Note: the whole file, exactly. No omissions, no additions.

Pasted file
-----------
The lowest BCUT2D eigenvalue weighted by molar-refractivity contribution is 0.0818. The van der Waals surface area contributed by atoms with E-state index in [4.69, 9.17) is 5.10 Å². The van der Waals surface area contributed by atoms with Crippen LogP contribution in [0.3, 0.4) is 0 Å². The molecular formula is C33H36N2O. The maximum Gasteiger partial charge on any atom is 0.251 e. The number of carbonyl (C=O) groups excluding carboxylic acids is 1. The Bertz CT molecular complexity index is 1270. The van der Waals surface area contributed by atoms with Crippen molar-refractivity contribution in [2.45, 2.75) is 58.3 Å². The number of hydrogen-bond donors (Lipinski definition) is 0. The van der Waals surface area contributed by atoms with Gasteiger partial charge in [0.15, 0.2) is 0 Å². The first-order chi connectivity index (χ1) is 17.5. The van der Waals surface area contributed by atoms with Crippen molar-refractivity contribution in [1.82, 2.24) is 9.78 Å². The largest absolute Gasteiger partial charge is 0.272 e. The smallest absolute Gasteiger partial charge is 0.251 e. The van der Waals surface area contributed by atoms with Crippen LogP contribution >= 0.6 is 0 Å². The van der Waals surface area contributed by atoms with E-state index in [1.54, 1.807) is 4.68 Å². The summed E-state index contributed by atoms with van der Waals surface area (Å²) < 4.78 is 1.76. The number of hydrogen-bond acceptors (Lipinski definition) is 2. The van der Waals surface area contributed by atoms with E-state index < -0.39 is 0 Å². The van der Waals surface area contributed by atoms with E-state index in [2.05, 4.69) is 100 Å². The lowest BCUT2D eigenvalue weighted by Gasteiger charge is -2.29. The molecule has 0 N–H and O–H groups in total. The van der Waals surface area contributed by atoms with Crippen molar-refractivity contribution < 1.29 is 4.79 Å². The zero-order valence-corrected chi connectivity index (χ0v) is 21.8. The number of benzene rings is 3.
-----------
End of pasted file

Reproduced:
The lowest BCUT2D eigenvalue weighted by molar-refractivity contribution is 0.0818. The van der Waals surface area contributed by atoms with E-state index in [4.69, 9.17) is 5.10 Å². The van der Waals surface area contributed by atoms with Crippen LogP contribution in [0.3, 0.4) is 0 Å². The molecular formula is C33H36N2O. The maximum Gasteiger partial charge on any atom is 0.251 e. The number of carbonyl (C=O) groups excluding carboxylic acids is 1. The Bertz CT molecular complexity index is 1270. The van der Waals surface area contributed by atoms with Crippen molar-refractivity contribution in [2.45, 2.75) is 58.3 Å². The number of hydrogen-bond donors (Lipinski definition) is 0. The van der Waals surface area contributed by atoms with Gasteiger partial charge in [0.15, 0.2) is 0 Å². The first-order chi connectivity index (χ1) is 17.5. The van der Waals surface area contributed by atoms with Crippen molar-refractivity contribution in [1.82, 2.24) is 9.78 Å². The largest absolute Gasteiger partial charge is 0.272 e. The smallest absolute Gasteiger partial charge is 0.251 e. The van der Waals surface area contributed by atoms with Crippen LogP contribution >= 0.6 is 0 Å². The van der Waals surface area contributed by atoms with E-state index in [1.54, 1.807) is 4.68 Å². The summed E-state index contributed by atoms with van der Waals surface area (Å²) < 4.78 is 1.76. The number of hydrogen-bond acceptors (Lipinski definition) is 2. The van der Waals surface area contributed by atoms with E-state index < -0.39 is 0 Å². The van der Waals surface area contributed by atoms with E-state index in [2.05, 4.69) is 100 Å². The lowest BCUT2D eigenvalue weighted by Gasteiger charge is -2.29. The molecule has 0 N–H and O–H groups in total. The van der Waals surface area contributed by atoms with Crippen molar-refractivity contribution < 1.29 is 4.79 Å². The zero-order valence-corrected chi connectivity index (χ0v) is 21.8. The number of benzene rings is 3.